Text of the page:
Anthony Szedlak

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The asymmetric Hopfield model is used to simulate signaling dynamics in gene regulatory networks. The model allows for a direct mapping of a gene expression pattern into attractor states. We analyze different control strategies aimed at disrupting attractor patterns using selective local fields representing therapeutic interventions. The control strategies(More)
A key aim of systems biology is the reconstruction of molecular networks. We do not yet, however, have networks that integrate information from all datasets available for a particular clinical condition. This is in part due to the limited scalability, in terms of required computational time and power, of existing algorithms. Network reconstruction methods(More)
The diverse, specialized genes present in today's lifeforms evolved from a common core of ancient, elementary genes. However, these genes did not evolve individually: gene expression is controlled by a complex network of interactions, and alterations in one gene may drive reciprocal changes in its proteins' binding partners. Like many complex networks,(More)
Modern time series gene expression and other omics data sets have enabled unprecedented resolution of the dynamics of cellular processes such as cell cycle and response to pharmaceutical compounds. In anticipation of the proliferation of time series data sets in the near future, we use the Hopfield model, a recurrent neural network based on spin glasses, to(More)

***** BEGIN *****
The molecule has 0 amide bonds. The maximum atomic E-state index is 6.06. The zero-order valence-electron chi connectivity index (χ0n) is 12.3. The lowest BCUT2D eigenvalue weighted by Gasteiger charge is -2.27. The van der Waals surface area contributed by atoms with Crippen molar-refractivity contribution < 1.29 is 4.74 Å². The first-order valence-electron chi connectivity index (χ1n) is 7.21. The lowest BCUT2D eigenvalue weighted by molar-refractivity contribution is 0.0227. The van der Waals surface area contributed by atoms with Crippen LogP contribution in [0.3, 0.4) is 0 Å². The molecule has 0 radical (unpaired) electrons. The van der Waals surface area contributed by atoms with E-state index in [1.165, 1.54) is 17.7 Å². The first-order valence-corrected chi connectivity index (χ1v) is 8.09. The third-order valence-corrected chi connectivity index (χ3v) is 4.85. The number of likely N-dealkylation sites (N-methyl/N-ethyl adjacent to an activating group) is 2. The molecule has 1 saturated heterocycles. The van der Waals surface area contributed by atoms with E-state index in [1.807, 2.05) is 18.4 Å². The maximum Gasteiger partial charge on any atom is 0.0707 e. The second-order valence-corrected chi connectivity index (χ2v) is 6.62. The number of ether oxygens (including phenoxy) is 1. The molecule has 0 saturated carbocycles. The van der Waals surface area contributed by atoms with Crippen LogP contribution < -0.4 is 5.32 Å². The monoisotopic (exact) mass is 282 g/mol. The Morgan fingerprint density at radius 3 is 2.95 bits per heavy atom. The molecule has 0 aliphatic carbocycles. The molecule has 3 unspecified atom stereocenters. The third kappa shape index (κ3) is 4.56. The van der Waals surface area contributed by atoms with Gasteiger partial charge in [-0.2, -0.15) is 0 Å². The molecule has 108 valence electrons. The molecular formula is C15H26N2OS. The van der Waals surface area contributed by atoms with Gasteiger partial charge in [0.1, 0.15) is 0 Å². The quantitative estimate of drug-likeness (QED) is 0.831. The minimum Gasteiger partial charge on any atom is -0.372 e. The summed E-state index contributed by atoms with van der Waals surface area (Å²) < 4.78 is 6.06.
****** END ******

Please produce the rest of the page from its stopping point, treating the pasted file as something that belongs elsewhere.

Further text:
Unlike reversible phase transitions, the amount of heat released upon freezing of a metastable supercooled liquid depends on the degree of supercooling. Although terrestrial supercooled water is ubiquitous and has implications for cloud dynamics and nucleation, measurements of its heat of freezing are scarce. We have performed calorimetric measurements of(More)
The diverse, specialized genes in today's lifeforms evolved from a common core of ancient, elementary genes. However, these genes did not evolve individually: gene expression is controlled by a complex network of interactions, and alterations in one gene may drive reciprocal changes in its proteins' binding partners. We show that the topology of a leukemia(More)
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